Food for Architects

Mushroom and Leek Pierogi – A Winter Food

For Christmas my brother and sister in law gave me a few packages of dried mushrooms and a mushroom knife. Since it was too late in the season to go mushrooming I put the dried mushrooms to good use and used them to make mushroom pierogi.

Dried mushrooms, in particular the porcini that I was gifted, contain a remarkable amount of concentrated flavor and colour. You don’t need a whole lot to make a difference, which is good since they can be pricy. I added a couple of leeks that had been sitting in the fridge and added additional mushroom flavors with a few drops of truffle oil (best used sparingly) and truffle salt. Feel free to omit the truffle oil and salt if you do not have any. This filling is very flexible and the seasonings can be adjusted to what you have on hand or can find in the market. Here are some tips and tricks and my pierogi filling recipe! It’s fun to sit around the table with a bunch of people chatting and stuffing pierogi, especially when its cold outside.

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Cheap and cheerful button mushrooms were the bulk of my filling, but could have been substituted by crimini, oyster, portabello, or any mix of wild or cultivated mushrooms, fresh or dried. When using dried mushrooms it is important to rinse them quickly under the tap to remove any dust and grit. If your fresh mushrooms have any dirt on them, use a damp paper towel or dry brush to clean them. I find that washing them under running water just makes them soggy. If your mushrooms are really dirty you can use a small knife to peel off the skin. When preparing the leeks I split them open lengthwise and thoroughly wash each layer whether it looks clean or not. Dirt and grit are often between the layers of a leek and can spoil all your hard work.

Mushroom and Leek Pierogi Filling*

For 60 – 70  3 inch pierogi

700g mushrooms
40g dried porcini
2 medium leeks, white and light green part
½ small onion
2 tbsp butter
3 bay leaves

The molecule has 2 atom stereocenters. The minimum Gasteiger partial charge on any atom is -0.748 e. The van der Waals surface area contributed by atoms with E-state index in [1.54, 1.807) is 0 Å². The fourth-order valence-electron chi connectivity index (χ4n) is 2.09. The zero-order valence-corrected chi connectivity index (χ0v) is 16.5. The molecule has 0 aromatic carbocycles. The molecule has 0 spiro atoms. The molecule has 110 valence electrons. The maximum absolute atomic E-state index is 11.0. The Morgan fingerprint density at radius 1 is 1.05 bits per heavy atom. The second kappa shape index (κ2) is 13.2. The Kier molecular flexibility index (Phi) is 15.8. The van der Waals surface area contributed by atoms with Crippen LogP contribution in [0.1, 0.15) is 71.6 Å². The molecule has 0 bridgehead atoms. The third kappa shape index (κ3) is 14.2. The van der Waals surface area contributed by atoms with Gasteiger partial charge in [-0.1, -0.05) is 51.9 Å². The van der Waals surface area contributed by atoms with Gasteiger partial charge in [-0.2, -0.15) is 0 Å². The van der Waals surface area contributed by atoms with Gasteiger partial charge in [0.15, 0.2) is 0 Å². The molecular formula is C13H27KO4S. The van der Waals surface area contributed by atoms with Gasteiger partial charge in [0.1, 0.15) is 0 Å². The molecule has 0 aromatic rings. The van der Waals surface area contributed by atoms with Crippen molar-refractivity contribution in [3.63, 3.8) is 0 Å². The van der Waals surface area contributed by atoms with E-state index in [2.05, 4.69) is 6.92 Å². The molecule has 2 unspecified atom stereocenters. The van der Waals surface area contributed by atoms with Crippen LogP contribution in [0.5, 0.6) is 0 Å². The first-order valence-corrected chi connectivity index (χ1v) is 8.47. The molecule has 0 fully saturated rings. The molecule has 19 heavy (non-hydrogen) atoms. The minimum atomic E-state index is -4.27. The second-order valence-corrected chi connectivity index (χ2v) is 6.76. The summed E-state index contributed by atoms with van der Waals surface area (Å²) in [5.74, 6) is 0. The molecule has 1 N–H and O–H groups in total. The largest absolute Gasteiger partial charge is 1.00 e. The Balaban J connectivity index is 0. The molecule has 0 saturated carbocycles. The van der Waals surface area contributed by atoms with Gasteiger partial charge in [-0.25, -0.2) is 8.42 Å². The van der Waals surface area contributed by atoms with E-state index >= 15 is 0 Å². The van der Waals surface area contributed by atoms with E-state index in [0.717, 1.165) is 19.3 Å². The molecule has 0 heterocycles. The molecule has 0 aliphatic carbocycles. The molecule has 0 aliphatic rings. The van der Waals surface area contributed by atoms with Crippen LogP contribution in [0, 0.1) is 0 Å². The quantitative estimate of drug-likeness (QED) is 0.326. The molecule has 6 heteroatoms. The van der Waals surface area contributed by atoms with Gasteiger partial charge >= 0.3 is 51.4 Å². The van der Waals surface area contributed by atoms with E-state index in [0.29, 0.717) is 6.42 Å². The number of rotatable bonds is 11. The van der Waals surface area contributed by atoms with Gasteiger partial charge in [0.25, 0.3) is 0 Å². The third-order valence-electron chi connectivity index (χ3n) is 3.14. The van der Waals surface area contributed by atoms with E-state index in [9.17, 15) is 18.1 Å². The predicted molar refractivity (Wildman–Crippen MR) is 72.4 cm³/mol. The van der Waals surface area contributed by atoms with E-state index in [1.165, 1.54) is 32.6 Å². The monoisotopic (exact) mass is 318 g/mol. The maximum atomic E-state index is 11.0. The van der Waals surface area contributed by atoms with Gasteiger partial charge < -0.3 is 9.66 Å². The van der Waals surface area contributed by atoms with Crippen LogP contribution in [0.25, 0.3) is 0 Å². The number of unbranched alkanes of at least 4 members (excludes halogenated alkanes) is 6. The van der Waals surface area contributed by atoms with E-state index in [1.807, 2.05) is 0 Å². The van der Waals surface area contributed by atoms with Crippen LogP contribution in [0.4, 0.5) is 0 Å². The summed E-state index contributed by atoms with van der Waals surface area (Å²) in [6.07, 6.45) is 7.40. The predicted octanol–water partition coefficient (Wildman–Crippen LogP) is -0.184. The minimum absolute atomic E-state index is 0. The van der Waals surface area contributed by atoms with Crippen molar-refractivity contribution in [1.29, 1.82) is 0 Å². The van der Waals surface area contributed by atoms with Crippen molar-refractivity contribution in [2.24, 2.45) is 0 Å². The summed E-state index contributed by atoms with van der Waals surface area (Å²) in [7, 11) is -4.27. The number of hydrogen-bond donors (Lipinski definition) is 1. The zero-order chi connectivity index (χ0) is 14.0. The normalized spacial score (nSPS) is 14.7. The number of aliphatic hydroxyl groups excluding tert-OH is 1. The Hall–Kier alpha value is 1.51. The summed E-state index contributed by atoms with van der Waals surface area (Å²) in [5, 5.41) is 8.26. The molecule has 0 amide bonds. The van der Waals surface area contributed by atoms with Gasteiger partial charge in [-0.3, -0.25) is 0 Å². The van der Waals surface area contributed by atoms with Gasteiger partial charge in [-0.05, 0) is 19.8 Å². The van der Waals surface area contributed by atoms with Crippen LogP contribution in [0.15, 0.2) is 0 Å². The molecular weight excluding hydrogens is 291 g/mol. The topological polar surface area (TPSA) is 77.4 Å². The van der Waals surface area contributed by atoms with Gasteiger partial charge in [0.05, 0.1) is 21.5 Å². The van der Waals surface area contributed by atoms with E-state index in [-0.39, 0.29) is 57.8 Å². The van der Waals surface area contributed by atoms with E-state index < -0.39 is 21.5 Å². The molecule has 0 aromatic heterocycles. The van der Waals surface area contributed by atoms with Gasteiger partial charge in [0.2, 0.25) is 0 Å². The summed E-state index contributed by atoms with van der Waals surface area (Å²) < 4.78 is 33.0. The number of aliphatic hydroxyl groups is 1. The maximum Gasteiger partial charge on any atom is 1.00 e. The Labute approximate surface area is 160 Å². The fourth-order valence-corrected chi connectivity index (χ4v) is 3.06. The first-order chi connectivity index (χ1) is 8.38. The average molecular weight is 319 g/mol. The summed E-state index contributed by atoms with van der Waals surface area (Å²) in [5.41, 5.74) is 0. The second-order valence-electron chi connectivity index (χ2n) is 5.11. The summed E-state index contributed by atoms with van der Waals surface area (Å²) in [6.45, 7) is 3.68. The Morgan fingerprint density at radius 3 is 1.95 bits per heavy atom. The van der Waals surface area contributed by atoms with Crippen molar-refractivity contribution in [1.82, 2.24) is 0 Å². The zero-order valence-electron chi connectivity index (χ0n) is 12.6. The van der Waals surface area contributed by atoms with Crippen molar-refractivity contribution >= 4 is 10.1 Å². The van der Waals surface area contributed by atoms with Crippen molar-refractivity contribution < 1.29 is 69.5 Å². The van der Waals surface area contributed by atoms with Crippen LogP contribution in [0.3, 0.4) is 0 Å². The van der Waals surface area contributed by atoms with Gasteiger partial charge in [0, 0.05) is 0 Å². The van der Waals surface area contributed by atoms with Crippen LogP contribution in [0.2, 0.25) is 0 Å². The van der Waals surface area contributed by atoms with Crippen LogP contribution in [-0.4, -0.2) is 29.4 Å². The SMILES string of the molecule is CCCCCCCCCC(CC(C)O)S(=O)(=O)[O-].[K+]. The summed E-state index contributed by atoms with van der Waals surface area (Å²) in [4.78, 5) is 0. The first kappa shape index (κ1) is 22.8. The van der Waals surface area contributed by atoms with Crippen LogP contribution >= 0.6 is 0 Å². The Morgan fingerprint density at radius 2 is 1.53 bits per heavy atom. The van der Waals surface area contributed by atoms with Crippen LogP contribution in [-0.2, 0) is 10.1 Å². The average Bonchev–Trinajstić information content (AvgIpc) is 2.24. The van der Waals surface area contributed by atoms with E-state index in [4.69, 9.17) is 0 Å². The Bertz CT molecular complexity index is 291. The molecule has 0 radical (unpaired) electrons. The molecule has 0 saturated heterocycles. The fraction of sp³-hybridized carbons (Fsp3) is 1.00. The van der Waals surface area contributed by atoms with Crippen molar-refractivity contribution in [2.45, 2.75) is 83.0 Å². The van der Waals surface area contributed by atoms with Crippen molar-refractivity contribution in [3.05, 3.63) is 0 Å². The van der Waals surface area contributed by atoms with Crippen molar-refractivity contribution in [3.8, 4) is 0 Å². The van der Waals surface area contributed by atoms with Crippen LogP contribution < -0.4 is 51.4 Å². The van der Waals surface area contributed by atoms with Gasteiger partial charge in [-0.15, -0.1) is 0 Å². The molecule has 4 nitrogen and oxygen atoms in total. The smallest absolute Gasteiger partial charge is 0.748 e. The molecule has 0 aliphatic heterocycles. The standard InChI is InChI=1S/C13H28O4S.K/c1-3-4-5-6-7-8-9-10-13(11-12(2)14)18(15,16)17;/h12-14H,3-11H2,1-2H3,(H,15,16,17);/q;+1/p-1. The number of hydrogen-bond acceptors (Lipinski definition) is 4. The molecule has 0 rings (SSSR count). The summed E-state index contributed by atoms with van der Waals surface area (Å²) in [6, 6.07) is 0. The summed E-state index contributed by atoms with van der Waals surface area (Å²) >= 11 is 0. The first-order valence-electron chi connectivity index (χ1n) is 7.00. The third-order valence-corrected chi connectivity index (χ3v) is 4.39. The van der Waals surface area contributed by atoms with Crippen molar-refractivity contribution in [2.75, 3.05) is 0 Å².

1 to 2 tsp dried thyme (to your taste)
1 egg
½ cup cottage cheese (optional)
1 tsp truffle oil (optional)
salt and pepper

Quickly rinse the porcini mushrooms then soak in hot water (enough to cover them) for 20 minutes. Strain reserving the liquid for later. Pass the liquid through a layer of paper towels to remove any grit. Rinse the soaked porcini again under running water. Clean and roughly chop the leeks.

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Use a food processor to finely chop the mushrooms, porcini, leeks, and onion, pulsing to get consistent pieces. Or conversely, use a knife and finely chop your vegetables. Melt the butter in a large frying pan over medium heat. Saute the vegetables with the bay leaves, thyme, and salt to taste. Cook, stirring occasionally, until all the liquid evaporates. Add the porcini soaking liquid to the mushrooms and cook again, stirring occasionally, until dry. A dry filling ensures a concentrated flavor, a wet filling may make your pierogi soggy. Cool the mixture and add the egg, cottage cheese, and truffle oil if using. Adjust the seasoning. The filling can be prepared 1 day ahead and refrigerated in a covered container. This quantity will fill 60 – 70 3 inch pierogi. Use with your favorite dough recipe.

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Cook in boiling water until they float to the surface. Remove using a strainer and place on a buttered tray. Serve with sauted onions, bacon, and sour cream. And black pepper!


This entry was published on January 5, 2013 at 9:45 pm. It’s filed under Recipes, technique and tagged , . Bookmark the permalink. Follow any comments here with the RSS feed for this post.

3 thoughts on “Mushroom and Leek Pierogi – A Winter Food

  1. Yum! Thanks for sharing this recipe.
    Greetings from north of the Arctic Circle.

  2. janina on said:

    Hi, where can I buy that strainer??

    • Food for Architects on said:

      I bought this strainer at a Chinese grocery store. You might also be able to find one at a restaurant supply store or on Amazon.

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